Adding a downlink gain requirement to our Transmit Power Off Mode rule will ensure gain equivalency as required by our Bidirectional Capability rule without creating complications for our test procedures.  In addition, it will benefit signal booster manufacturers by setting a floor on the permissible downlink gain when in proximity to one or more base station transmitters (i.e., high RSSI levels).  Accordingly, we will add a reference to downlink noise in section 20.21(e)(8)(i)(H) of our Transmit Power Off Mode requirement for Wideband Consumer Signal Boosters.  As amended, section 20.21(e)(8)(i)(H) now provides:

When the consumer booster cannot otherwise meet the noise and gain limits defined herein it must operate in “Transmit Power Off Mode.”  In this mode of operation, the uplink and downlink noise power shall not exceed -70 dBm/MHz and both uplink and downlink gain shall not exceed the lesser of 23 dB or MSCL.

This means that new amplifiers will be able to receive and use an outside signal that is up to 10-12 decibels stronger than the previous permissible signal strength. That 12 decibels translates into a greatly increased internal coverage area. If existing outside signal strength is weak, this downlink gain won’t make much difference to the signal booster performance. But for consumers with a large building with strong outside signal strength, this change means that their booster can now bring strong indoor signal over up to 20,000 sq ft.

Wilson Electronics was quick to take advantage of their successful petition in September 2014. They’ve been developing a Wilson Pro product line of powerful signal boosters. In May 2015, the FCC approved the Wilson Pro Plus Select, their most powerful booster yet, which went on sale late last year.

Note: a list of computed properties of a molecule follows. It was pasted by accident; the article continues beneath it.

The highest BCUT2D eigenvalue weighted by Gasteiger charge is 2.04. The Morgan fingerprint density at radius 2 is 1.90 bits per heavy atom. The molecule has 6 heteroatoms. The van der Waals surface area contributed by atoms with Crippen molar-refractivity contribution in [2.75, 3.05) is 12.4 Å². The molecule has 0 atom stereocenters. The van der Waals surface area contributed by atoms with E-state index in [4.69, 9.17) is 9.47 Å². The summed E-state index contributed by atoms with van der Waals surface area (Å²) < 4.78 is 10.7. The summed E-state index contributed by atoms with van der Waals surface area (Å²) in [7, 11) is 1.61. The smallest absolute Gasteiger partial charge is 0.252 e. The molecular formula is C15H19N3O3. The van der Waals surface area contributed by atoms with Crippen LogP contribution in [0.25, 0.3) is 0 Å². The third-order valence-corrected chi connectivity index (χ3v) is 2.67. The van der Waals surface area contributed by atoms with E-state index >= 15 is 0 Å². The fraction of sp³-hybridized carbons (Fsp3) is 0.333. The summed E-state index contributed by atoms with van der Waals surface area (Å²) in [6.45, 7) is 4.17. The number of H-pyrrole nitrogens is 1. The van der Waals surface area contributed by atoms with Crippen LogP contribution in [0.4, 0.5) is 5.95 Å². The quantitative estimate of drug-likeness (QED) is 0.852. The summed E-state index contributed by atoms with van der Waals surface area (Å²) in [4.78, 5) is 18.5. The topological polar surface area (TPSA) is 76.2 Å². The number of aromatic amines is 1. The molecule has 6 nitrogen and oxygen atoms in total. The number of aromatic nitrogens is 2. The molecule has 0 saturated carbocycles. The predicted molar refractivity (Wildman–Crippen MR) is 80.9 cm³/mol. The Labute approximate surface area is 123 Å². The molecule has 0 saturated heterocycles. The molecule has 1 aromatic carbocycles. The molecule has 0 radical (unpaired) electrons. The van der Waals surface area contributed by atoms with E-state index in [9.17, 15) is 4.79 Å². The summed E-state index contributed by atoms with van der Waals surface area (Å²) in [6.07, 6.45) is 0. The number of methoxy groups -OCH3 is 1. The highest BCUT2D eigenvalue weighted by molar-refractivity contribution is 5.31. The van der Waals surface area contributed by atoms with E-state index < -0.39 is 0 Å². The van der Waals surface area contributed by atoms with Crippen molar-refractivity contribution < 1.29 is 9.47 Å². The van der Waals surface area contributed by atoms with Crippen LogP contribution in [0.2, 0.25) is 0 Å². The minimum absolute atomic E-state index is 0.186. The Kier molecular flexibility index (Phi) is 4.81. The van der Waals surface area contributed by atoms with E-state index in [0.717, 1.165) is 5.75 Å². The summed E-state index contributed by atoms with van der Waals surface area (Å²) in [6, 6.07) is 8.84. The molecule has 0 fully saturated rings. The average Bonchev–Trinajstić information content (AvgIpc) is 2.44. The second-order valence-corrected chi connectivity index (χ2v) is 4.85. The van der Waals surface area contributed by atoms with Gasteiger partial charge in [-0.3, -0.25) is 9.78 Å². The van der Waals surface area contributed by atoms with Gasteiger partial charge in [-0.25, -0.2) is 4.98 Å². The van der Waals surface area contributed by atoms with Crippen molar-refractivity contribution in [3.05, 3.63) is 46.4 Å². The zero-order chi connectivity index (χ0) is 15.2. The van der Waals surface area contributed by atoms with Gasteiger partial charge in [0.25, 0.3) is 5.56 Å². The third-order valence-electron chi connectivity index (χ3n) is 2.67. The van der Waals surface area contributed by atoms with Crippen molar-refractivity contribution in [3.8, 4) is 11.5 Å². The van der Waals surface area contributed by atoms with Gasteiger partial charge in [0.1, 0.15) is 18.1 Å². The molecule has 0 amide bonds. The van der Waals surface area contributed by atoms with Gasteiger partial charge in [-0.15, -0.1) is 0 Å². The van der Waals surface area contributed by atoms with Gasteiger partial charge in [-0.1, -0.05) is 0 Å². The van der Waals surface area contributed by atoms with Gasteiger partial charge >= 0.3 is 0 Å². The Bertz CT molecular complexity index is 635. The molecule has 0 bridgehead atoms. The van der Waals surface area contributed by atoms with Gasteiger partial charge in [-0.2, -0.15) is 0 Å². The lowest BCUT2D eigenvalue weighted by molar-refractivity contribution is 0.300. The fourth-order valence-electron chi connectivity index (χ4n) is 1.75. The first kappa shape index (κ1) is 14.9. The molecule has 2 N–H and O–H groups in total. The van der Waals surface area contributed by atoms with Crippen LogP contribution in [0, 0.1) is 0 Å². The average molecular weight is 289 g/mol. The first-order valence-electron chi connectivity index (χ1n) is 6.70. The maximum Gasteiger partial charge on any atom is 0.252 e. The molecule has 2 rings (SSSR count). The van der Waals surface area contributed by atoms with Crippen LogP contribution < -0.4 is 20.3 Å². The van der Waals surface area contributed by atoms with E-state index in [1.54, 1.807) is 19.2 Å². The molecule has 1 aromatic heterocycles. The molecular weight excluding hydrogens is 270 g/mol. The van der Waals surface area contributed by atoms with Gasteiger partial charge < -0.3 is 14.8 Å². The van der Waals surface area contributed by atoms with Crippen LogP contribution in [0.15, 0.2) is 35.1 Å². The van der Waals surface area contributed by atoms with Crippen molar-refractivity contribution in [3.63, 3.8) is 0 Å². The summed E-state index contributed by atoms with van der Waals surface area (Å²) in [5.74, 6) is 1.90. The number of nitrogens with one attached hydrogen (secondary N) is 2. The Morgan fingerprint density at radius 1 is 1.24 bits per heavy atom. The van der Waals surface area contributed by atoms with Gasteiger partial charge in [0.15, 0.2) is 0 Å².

How To Search An FCC ID

Finding details on a wireless device with an FCC ID is fairly simple. First, you will need to locate the label on the product. FCC IDs may be printed on the label in the battery compartment and perhaps under the battery. Some devices with a display do not have a physical label and are instead labeled electronically. For these devices, you will have to navigate the menu of the device until you find the FCC ID– try checking settings and device information.
On the device below, the FCC ID is printed on the back label. The Red box outlines the part of the FCC ID you need to search.

FCC ID Label Location
How To Find An FCC ID

Once you have the FCC ID, using the following form or at this FCC ID Search Page:


The device details page will include information such as “Approved Operating Frequencies” in MHz

Approved Operating Frequencies

Exhibits, Including User Manuals, Internal Photos of the devices circuitry, and external photos of the device. You can also find test reports and test setup photos of the device undergoing the testing procedures.

Exhibits included with the FCC Application
Exhibits included with the FCC Application

Manufacturers must apply for the FCC IDs, you can find the applications on this page as well.
Application for FCC ID

After the FCC grants an application, they will issue this form which permits the device to operate at specific frequencies and power outputs.
Example Grant of Frequency and Power Output